NINETIES eration and local central labor councils. It was obvious that already under Sweeney improvements for unions, specifically AFL – CIO, would occur (Wikipedia: John Sweeney). Once in office Sweeney began using most of the budget to organize AFL – CIO. While that was occurring he began recruiting more members, but this time sought out college students and younger activists. Aside from the youth he also created the Working Women’s Department in order to give women a stronger voice in within the unions and the workforce. During the 90s most of his leadership went to forming new programs in AFL – CIO and restructuring the current ones. He believed that this would make the organization run more smoothly and delegate jobs better for everyone. It was clear that at least in the 90s his influence did benefit AFL – CIO, especially compared to Kirkland, but not everyone was happy about it. With the forming of new programs came the restructuring of current facets of the organization. Sweeney removed the Industrial Union Department, and other departments as well in order to make room for new ones, but this caused certain unions, like the United Transportation Union, to become disaffiliated from AFL – CIO in 2000. Under Sweeney unions gained popularity again, but sadly the way he went about it led to some problems within AFL – CIO, and outside of it as well, into the early twenty-first century (Wikipedia: John Sweeney). One of the few successful strikes in the 90s was the UPS Strike in 1997. The Teamsters Union and the UPS bargaining commitPictured: John Sweeney tee began trying to unite union members in had the AFL – CIO donate money in order to help support order to gain better rights for workers. At the workers during their strike. This presented a strong front time many employees were working part time jobs unable against the unprepared UPS Company and most likely to gain many benefits or even more hours to supports helped them win in the end (Bacon). their family, and the list of people wanted full time jobs In the end yes, President Sweeney did have compliwas just growing longer. The strike against UPS was one cations under his leadership of AFL – CIO, but under his of the first successful strikes for unions since the previous campaign for presidency he raised union involvement. couple of decades. From the strike they gained 10,000 And even though within the new millennium many began new jobs over the next five years with five out of every going against him at least he caused more of an uproar six of them going towards already part time UPS workers. and participation from union members. The UPS Strike Along with the new jobs came higher wages over time for as well served as a wake up call for most unions. Up until part time and full time workers. The strikers did have to that point the success rate of unions was severely lacksettle a bit, but still achieved much success. For the first ing, but the teamsters and strikers greatly demonstrated time in many years unions members began participating how a united front and determination could lead to a triand depending on each other in order to gain success umphant outcome. They truly acted as role models for from this strike. It also helped that President Sweeney new unions and events to come DECEMBER 12, 2012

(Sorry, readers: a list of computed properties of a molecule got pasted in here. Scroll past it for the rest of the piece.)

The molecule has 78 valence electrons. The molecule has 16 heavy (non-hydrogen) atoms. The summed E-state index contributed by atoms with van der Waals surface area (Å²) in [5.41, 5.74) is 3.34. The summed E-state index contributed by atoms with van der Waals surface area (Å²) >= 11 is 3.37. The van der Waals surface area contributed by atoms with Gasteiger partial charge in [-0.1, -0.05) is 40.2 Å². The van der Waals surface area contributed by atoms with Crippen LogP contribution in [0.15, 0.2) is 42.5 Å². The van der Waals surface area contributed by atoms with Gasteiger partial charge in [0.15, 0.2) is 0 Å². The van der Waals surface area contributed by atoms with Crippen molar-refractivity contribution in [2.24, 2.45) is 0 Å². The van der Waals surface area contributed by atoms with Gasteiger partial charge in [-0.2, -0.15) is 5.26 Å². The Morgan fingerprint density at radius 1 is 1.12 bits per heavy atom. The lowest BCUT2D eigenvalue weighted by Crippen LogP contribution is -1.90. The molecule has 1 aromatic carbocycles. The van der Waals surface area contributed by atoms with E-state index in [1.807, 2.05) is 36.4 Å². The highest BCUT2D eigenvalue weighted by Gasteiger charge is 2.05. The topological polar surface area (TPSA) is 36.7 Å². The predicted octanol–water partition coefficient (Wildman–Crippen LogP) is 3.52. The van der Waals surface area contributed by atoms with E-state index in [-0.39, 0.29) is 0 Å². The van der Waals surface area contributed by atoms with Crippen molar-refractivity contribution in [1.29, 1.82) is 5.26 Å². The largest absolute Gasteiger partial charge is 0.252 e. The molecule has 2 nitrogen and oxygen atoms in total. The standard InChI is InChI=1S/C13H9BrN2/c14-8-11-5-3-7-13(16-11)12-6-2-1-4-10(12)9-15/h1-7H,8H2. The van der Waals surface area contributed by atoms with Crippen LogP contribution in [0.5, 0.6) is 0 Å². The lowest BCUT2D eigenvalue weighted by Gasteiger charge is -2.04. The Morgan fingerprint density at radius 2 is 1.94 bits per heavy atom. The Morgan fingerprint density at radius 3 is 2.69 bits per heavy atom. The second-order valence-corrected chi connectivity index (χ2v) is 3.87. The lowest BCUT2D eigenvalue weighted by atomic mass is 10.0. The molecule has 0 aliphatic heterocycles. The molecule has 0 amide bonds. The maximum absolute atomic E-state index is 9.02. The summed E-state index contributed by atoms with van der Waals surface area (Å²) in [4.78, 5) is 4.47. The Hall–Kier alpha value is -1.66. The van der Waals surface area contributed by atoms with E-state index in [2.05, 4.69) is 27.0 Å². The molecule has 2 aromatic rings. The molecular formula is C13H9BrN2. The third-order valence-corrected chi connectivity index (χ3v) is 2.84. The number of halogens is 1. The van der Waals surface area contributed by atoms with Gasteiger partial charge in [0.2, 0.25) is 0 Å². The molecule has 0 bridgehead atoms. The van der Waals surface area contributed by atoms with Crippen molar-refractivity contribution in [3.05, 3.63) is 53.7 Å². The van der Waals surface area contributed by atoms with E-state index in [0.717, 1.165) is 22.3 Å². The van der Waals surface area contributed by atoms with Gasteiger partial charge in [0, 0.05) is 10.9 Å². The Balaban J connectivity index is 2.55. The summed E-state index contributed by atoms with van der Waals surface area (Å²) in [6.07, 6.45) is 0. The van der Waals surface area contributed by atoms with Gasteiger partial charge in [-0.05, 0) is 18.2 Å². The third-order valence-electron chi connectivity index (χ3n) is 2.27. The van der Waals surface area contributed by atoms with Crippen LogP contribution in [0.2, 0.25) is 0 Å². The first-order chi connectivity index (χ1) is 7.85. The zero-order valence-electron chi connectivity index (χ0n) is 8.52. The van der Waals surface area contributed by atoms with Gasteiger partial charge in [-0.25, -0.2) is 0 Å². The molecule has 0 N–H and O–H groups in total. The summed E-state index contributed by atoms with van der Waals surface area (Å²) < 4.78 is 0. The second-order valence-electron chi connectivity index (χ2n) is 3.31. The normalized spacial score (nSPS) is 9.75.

NOW / 90’S / 80’S / 70’S / 60’S / 50’S / 40’S / 30’S / 20’S


1985. $77,644.56 is awarded as a result of comparable worth and equal pay cases.

BY: LIA METZGER At the end of the 1980’s, America brimmed with hope and pride in its country. The United States triumphed the end of the Cold War, the rapid growth of its economy, the flourishing of its public sector, and most of all, the addition of so many women in the workplace. Politicians, corporate leaders, and the media chimed in unison about how women had finally “made it” and how their opportunities were now so abundant. (Faludi 1) At the same time, the Equal Rights Act, an integral step to ending sex-based work discrimination, failed in 1982. Following this, the Wall Street Journal coined the term “the glass ceiling” in 1986 in an article that highlighted the issue of high-profile women being bypassed for promotions into the upper pay bracket. (Civil Rights Monitor) How do we reconcile these different portrayals of women in the workplace during the 1980’s? Did women really overcome the gender barrier or were they still struggling for the same rights and pay as men in equally valued jobs? Throughout the 1980’s, women did make astounding leaps in the workplace, but a significant part of their successes are attributed to globalization and the thriving U.S. economy. According to the Bureau of Labor Statistics, the percentage of women working rose from 51 percent to 57 percent, as more women flocked to the job market. This 12 l TAKING CARE OF BUSINESS